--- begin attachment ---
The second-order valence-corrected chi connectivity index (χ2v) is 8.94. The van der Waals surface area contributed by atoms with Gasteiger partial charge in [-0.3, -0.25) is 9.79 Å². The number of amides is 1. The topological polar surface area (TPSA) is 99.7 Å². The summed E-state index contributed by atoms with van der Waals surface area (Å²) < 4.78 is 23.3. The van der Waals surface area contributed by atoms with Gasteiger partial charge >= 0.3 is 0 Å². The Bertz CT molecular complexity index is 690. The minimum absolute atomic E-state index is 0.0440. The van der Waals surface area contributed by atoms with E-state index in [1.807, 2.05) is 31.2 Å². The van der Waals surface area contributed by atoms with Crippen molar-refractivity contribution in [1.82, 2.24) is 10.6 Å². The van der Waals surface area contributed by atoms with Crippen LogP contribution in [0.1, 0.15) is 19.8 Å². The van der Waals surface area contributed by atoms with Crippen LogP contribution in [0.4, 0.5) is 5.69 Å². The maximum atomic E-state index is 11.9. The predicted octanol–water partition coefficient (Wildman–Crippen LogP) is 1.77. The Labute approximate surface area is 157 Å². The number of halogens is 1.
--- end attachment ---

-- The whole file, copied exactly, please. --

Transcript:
The second-order valence-corrected chi connectivity index (χ2v) is 8.94. The van der Waals surface area contributed by atoms with Gasteiger partial charge in [-0.3, -0.25) is 9.79 Å². The number of amides is 1. The topological polar surface area (TPSA) is 99.7 Å². The summed E-state index contributed by atoms with van der Waals surface area (Å²) < 4.78 is 23.3. The van der Waals surface area contributed by atoms with Gasteiger partial charge >= 0.3 is 0 Å². The Bertz CT molecular complexity index is 690. The minimum absolute atomic E-state index is 0.0440. The van der Waals surface area contributed by atoms with E-state index in [1.807, 2.05) is 31.2 Å². The van der Waals surface area contributed by atoms with Crippen molar-refractivity contribution in [1.82, 2.24) is 10.6 Å². The van der Waals surface area contributed by atoms with Crippen LogP contribution in [0.1, 0.15) is 19.8 Å². The van der Waals surface area contributed by atoms with Crippen LogP contribution in [0.4, 0.5) is 5.69 Å². The maximum atomic E-state index is 11.9. The predicted octanol–water partition coefficient (Wildman–Crippen LogP) is 1.77. The Labute approximate surface area is 157 Å². The number of halogens is 1.